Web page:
Behind the Scenes: Adding A Vertical Capability To The CRO Medical System
Designing a new vertical capability
Almost everyone needs a vertical capability at some point in their career. The most common load-bearing feature is a hard-point tether attachment from a gun belt. This is fine for tying into helos or elevated positions but generally not suitable for repelling, belaying, hoisting, or climbing, something you inevitably find yourself doing on occasion, regardless of the job.
We surveyed the market about a year ago to see what commercial options were available for hard point tethers in gun belts and climbing harnesses for tactical and civilian use. It became clear that there was a significant gap in capability for an all-in-one riggers belt, gun belt, and climbing harness.
We embarked on a year-long process researching and building countless prototypes, testing, and validating the design. This is what we discovered:
For flight missions that focus on hoisting, the Misty Mountain ISH harness or Edelrid tactical harness were common choices when surveying the community. The primary features that were most desirable for flight missions included:
- Comfortable leg loops must be worn all day and hoisted for extended periods.
- Working loop to secure the carabiner for ease of clipping in.
- Load-rated friction buckle, commonly found in climbing harnesses, due to some flight crews not allowing cobra buckles
- Lightweight and easy to integrate into existing gunbelt setups
The ground assault mission has several different requirements. We had to strike a balance between a harness always worn for climbing or flight operations and an "in extremis" vertical capability when lowering, hauling, or hoisting for HAF, climbing, and VBSS assault missions.
For the ground force, the most desired features were the following:
- Gun belt suitable for all existing tools and solid shooting platform
- Rated climbing harness integration
- Compact leg loops for "in extremis" use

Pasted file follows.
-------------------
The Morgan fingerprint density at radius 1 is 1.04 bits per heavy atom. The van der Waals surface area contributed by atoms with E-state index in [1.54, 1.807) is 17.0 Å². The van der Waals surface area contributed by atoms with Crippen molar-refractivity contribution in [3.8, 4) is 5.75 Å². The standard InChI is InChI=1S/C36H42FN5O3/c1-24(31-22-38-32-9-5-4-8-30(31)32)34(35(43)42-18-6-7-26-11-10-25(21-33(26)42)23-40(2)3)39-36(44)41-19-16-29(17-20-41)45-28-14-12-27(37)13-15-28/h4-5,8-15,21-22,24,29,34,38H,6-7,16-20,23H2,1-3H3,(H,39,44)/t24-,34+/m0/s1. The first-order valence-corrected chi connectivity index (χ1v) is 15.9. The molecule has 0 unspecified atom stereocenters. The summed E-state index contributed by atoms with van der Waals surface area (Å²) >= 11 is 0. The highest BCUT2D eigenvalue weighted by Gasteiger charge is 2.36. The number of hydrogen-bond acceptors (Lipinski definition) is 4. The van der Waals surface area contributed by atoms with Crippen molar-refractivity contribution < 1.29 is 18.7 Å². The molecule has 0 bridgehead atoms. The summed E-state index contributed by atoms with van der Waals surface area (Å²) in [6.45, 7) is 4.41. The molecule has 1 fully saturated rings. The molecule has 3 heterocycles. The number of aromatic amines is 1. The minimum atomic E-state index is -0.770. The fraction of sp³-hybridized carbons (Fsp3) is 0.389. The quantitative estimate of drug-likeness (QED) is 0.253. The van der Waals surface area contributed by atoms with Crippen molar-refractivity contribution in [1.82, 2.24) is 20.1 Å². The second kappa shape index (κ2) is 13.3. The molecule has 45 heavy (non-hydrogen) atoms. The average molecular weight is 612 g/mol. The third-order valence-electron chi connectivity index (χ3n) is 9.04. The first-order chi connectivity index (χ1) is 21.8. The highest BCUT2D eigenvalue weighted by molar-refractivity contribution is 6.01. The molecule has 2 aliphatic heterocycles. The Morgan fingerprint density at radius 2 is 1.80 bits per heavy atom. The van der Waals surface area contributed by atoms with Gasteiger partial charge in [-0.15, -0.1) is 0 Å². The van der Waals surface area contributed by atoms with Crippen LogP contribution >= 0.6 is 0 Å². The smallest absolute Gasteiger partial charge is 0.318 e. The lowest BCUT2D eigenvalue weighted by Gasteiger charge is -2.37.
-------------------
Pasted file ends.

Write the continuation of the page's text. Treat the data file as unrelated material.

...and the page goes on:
- Not dropping the gun belt to don the harness
Eventually during the process we had a "light bulb" moment and decided that the inner belt should be the load-bearing component of the system. The inner belt would also replace the riggers belt and be worn all the time. The outer belt would provide a stable shooting platform, and the leg loops would need to detach to prevent dropping the belt when stepping into the harness. Never a good idea to drop your pistol, especially in a hasty hoist situation.
Here's the full breakdown:
The Inner Belt replaces the riggers belt for everyday wear with combat pants, a key design feature of this product. The inner belt has a load-rated friction buckle and a belay loop/ working loop fixed, so no matter what, you always have a load-bearing capability whether you are using your gun belt or not. This also makes for an ultra-lightweight climbing harness. Feedback from the pararescue crowd confirmed working on the tower all day without the outer gunbelt, but still having the harness available was a nice feature.
Belay Loop/ Working Loop
The load-bearing aspect of the product required us to certify both EN 12277 and EN 358 safety standards. This is the Type C fall arrest standard, including the belay loop being rated to 15 kN.
We had to lean into our material selection to meet the 15 kN safety rating while still being small and low profile. We settled on Sterling climbing webbing, which is both load rated and has a reliable supply chain.
Engineering an anodized aluminum friction buckle
Creating custom hardware for this project proved to be more complicated than we initially anticipated. Luckily, we have engineers on staff at CRO. We ended up with a custom friction buckle that works well with our webbing selection and has excellent retention while still allowing the user to tighten and loosen easily, which is required to route the inner belt through your belt loops.
The Outer Belt needed to be familiar and functional for mounting a pistol, mags, dump pouch, tools, etc., but also needed to integrate with the inner belt. It's bad practice to load metal on top of metal, so we offset the inner belt friction buckle to the side in the appendix area and centered the working loop/ belay loop. When loading the outer belt, the Cobra buckle routes through the belay loop, and both are centered. A perfect setup and the belay loop has a retention strap when not used. This makes a very clean, stable shooting platform with a ton of working space to mount tools.
Designing the Leg Loops
Retention was a key design metric during the process. The problem with most leg loops is they don't stay in place when you put them on. They tend to sag and fall down the back of your legs. We found the ideal balance of retention, functionality, and comfort through trial and error.
These turned out really well, and they pack down nicely. They're not too bulky like the ISH harness leg loops (although not quite as streamlined as the Arc'teryx Leaf leg loops), but they provide a REAL hoisting capability and are actually comfortable to use. Removing the tightening buckle hardware also allowed us to slim it down.
The result of this project is a riggers belt, gunbelt, and assault climbing harness all-in-one. So far, the feedback has been tremendous, and we look forward to getting this out to anyone needing a gunbelt and a vertical capability.
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